Questions and Answers About Chemotherapy
Does my health insurance pay for chemotherapy?
Talk with your health insurance plan about what costs it will pay for.
Questions to ask include:
- What will my insurance pay for?
- Do I or does the doctor's office need to call my insurance company before
each treatment for it to be paid for?
- What do I have to pay for?
- Can I see any doctor I want or do I need to choose from a list of preferred
- Do I need a written referral to see a specialist?
- Is there a co-pay (money I have to pay) each time I have an
- Is there a deductible (certain amount I need to pay) before my insurance
- Where should I get my prescription drugs?
- Does my insurance pay for all my tests and treatments, whether I am an
inpatient or outpatient?
How can I best work with my insurance plan?
- Read your insurance policy before treatment starts to find out what your
plan will and will not pay for.
- Keep records of all your treatment costs and insurance claims.
- Send your insurance company all the paperwork it asks for. This may include
receipts from doctors' visits, prescriptions, and lab work. Be sure to also
keep copies for your own records.
- As needed, ask for help with the insurance paperwork. You can ask a friend,
family member, social worker, or local group such as a senior center.
- If your insurance does not pay for something you think it should, find out
why the plan refused to pay. Then talk with your doctor or nurse about what to
do next. He or she may suggest ways to appeal the decision or other actions to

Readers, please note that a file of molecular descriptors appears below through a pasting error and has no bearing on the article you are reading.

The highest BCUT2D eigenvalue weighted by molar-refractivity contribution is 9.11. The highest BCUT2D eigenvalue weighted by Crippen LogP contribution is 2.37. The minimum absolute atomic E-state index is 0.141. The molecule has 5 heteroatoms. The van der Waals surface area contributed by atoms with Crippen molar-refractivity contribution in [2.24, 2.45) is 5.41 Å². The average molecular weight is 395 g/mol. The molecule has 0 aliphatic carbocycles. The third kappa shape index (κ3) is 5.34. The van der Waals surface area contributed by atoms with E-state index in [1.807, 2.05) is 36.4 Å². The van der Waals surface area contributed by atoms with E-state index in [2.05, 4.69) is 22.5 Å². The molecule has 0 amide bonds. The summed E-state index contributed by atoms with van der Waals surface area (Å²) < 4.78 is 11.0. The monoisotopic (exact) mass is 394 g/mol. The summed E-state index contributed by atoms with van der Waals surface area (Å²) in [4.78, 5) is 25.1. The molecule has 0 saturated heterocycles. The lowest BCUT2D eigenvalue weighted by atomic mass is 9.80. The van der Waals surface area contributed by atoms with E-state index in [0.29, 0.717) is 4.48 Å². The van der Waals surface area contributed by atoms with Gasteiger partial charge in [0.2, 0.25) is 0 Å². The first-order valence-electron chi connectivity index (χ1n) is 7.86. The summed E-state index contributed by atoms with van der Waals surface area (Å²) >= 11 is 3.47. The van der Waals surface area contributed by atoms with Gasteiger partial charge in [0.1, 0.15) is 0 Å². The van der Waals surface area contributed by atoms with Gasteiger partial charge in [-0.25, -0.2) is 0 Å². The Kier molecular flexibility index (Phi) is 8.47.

What are clinical trials and are they an option for me
Cancer clinical trials (also called cancer treatment studies or research
studies) test new treatments for people with cancer. These can be studies of
new types of chemotherapy, other types of treatment, or new ways to combine
treatments. The goal of all these clinical trials is to find better ways to
help people with cancer.
Your doctor or nurse may suggest you take part in a clinical trial. You can
also suggest the idea. Before you agree to be in a clinical trial, learn
- Benefits. All clinical trials offer quality cancer care.
Ask how this clinical trial could help you or others. For instance, you may be
one of the first people to get a new treatment or drug.
- Risks. New treatments are not always better or even as
good as standard treatments. And even if this new treatment is good, it may not
work well for you.
- Payment. Your insurance company may or may not pay for
treatment that is part of a clinical trial. Before you agree to be in a trial,
check with your insurance company to make sure it will pay for this
Contact the NCI's Cancer Information Service if you are interested in
learning more about clinical trials.